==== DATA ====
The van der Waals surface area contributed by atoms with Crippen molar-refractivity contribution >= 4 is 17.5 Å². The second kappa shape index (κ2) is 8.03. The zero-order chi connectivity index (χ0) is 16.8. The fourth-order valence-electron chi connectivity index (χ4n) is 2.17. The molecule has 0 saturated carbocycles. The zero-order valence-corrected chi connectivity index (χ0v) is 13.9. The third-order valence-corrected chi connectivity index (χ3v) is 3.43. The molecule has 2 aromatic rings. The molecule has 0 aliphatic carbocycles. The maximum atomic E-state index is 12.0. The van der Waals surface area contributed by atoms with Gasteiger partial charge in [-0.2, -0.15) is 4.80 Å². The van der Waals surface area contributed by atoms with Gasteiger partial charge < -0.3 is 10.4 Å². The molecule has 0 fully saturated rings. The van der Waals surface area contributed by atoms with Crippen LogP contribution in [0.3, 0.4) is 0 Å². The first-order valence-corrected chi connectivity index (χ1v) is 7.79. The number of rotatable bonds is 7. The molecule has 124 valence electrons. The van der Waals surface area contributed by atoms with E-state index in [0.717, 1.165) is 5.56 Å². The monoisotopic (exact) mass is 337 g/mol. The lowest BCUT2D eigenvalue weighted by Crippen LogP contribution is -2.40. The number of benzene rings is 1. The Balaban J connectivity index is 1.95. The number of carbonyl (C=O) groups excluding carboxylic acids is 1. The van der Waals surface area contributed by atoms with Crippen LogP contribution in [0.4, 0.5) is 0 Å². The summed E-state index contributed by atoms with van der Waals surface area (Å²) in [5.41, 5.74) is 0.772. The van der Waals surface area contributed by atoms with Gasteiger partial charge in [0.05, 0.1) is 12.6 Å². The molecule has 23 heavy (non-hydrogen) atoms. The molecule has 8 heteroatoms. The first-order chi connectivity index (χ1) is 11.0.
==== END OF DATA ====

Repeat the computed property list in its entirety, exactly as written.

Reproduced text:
The van der Waals surface area contributed by atoms with Crippen molar-refractivity contribution >= 4 is 17.5 Å². The second kappa shape index (κ2) is 8.03. The zero-order chi connectivity index (χ0) is 16.8. The fourth-order valence-electron chi connectivity index (χ4n) is 2.17. The molecule has 0 saturated carbocycles. The zero-order valence-corrected chi connectivity index (χ0v) is 13.9. The third-order valence-corrected chi connectivity index (χ3v) is 3.43. The molecule has 2 aromatic rings. The molecule has 0 aliphatic carbocycles. The maximum atomic E-state index is 12.0. The van der Waals surface area contributed by atoms with Gasteiger partial charge in [-0.2, -0.15) is 4.80 Å². The van der Waals surface area contributed by atoms with Gasteiger partial charge < -0.3 is 10.4 Å². The molecule has 0 fully saturated rings. The van der Waals surface area contributed by atoms with Crippen LogP contribution in [0.3, 0.4) is 0 Å². The first-order valence-corrected chi connectivity index (χ1v) is 7.79. The number of rotatable bonds is 7. The molecule has 124 valence electrons. The van der Waals surface area contributed by atoms with E-state index in [0.717, 1.165) is 5.56 Å². The monoisotopic (exact) mass is 337 g/mol. The lowest BCUT2D eigenvalue weighted by Crippen LogP contribution is -2.40. The number of benzene rings is 1. The Balaban J connectivity index is 1.95. The number of carbonyl (C=O) groups excluding carboxylic acids is 1. The van der Waals surface area contributed by atoms with Crippen LogP contribution in [0.4, 0.5) is 0 Å². The summed E-state index contributed by atoms with van der Waals surface area (Å²) in [5.41, 5.74) is 0.772. The van der Waals surface area contributed by atoms with Gasteiger partial charge in [0.05, 0.1) is 12.6 Å². The molecule has 23 heavy (non-hydrogen) atoms. The molecule has 8 heteroatoms. The first-order chi connectivity index (χ1) is 11.0.